Swimming Pool Safety Act 2004
1.1 This Act comes into operation on the date fixed by the Administrator by notice in the Gazette.
2.1 Application of Act.
2.1.1 These Act dose not apply in relation to a swimming pool that is situated
On an area of land occupied by the crown, a statutory corporation, a Council or the Jabiru Town Development Authority.
2.1.2 This Act applies to a swimming pool on properly occupied by the crown, a statutory corporation, a Council or the Jabiru Town Development Authority if that property is used solely as a residential building.
3.1 Swimming Pool Safety Act includes the safety requirements.
a) The pool shall not be filled, or allowed to be filled, with water until the pool is enclosed by a child resistant barrier (safety fence) installed in accordance with AS 1926.1 1993 Swimming pools.
b) All doors and gates providing access to the swimming pool shall be adequately maintained and kept securely closed at all times when they are not in actual use.
c) Adequate means of egress from the pool shall be provided (e.g.steps, swimm out. ladder).
d) Care should be taken to ensure that any pool chemicals are stored and handled in accordance with the manufactures recommendations.
Noise Pollution includes following Acts:
1. Environmental Protection Act 1990.
2. Control of Pollution Act 1974.
3. Noise Act 1996.
4. The Environmental Protection (Noise) Regulations 1997.
The Environmental Protection (Noise) Regulations 1997 are the prescribed regulations for noise under the Environmental Protection Act 1986. The regulations deal with noise passing from one premise to another.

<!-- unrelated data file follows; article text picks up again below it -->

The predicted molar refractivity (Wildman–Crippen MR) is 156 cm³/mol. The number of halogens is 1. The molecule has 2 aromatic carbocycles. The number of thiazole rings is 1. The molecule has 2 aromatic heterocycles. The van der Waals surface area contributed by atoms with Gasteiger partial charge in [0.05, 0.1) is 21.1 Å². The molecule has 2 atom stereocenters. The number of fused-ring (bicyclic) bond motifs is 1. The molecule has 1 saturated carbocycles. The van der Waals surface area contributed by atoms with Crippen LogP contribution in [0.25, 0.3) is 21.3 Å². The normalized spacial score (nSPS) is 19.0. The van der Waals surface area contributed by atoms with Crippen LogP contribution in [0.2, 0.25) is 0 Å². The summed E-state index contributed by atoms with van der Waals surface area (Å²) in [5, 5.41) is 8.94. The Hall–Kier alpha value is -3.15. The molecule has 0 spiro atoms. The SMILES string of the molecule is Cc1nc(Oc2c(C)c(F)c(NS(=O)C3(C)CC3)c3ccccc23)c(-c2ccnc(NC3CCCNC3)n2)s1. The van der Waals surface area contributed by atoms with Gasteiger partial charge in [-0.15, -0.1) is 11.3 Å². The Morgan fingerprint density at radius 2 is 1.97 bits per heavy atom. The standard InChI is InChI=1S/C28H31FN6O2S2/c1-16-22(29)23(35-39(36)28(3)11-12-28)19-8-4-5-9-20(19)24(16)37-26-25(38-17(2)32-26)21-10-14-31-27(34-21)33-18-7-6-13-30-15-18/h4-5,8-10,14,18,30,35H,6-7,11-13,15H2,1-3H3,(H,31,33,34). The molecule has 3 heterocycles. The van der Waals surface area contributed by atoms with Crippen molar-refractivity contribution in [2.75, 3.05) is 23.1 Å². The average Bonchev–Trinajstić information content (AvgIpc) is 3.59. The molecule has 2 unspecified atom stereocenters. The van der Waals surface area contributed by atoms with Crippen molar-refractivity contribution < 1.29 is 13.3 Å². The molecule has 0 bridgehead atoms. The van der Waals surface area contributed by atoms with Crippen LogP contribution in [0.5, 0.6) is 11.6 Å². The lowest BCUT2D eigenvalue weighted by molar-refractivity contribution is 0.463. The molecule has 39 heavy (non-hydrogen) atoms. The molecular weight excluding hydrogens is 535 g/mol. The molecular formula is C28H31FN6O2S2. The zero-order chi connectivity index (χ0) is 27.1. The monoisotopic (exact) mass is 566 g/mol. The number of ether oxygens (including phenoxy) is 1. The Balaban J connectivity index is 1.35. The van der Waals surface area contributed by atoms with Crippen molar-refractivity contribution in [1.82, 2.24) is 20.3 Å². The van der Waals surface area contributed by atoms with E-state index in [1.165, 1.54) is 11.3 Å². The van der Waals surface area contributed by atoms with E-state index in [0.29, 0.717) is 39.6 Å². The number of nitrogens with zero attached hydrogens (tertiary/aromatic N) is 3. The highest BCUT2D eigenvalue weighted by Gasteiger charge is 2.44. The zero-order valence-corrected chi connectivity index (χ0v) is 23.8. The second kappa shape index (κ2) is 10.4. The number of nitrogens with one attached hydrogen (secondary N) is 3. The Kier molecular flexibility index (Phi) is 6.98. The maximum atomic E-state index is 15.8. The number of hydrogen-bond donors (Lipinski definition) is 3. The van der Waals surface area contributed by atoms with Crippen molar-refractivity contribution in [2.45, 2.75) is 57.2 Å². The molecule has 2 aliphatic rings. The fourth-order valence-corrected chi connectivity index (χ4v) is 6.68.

Any potential noise-generating motor, equipment or machinery associated with or forming part of a swimming pool water treatment system, shall be located so as not to cause a noise nuisance for neighbors. These items must be capable of being operated in accordance with the noise requirements of the Protection of the Environment Operations Act 1997.
Should the noise- generating item not be located an adequate distance from adjoining occupancies, the item shall be acoustically treated to reduce noise levels to an acceptable level.
Swimming Pool Regulation 1998.
Under the Swimming Pools Act 1992
This Regulation commences on 1 September 1998.
(1) In this Regulation:
AS 1926 means the standard published by the Standards Association of Australia, numbered AS 1926-1986 and titled Fences and Gates for Private Swimming Pools, as published on 4 August 1986.
Child Safe means:
( a ) in the case of a door€”being of substantial construction and (when the door is locked, latched, bolted, chained or otherwise secured) having no opening below 1.5 meters above finished floor level (either in the door or between the door and the doorway) through which it is possible to pass a standard test bar, and
(b) In the case of a window€”being of substantial and being so fixed (by means of a keyed locking device or other child-resistant device) that it has no opening through which it is possible to pass a standard test bar, and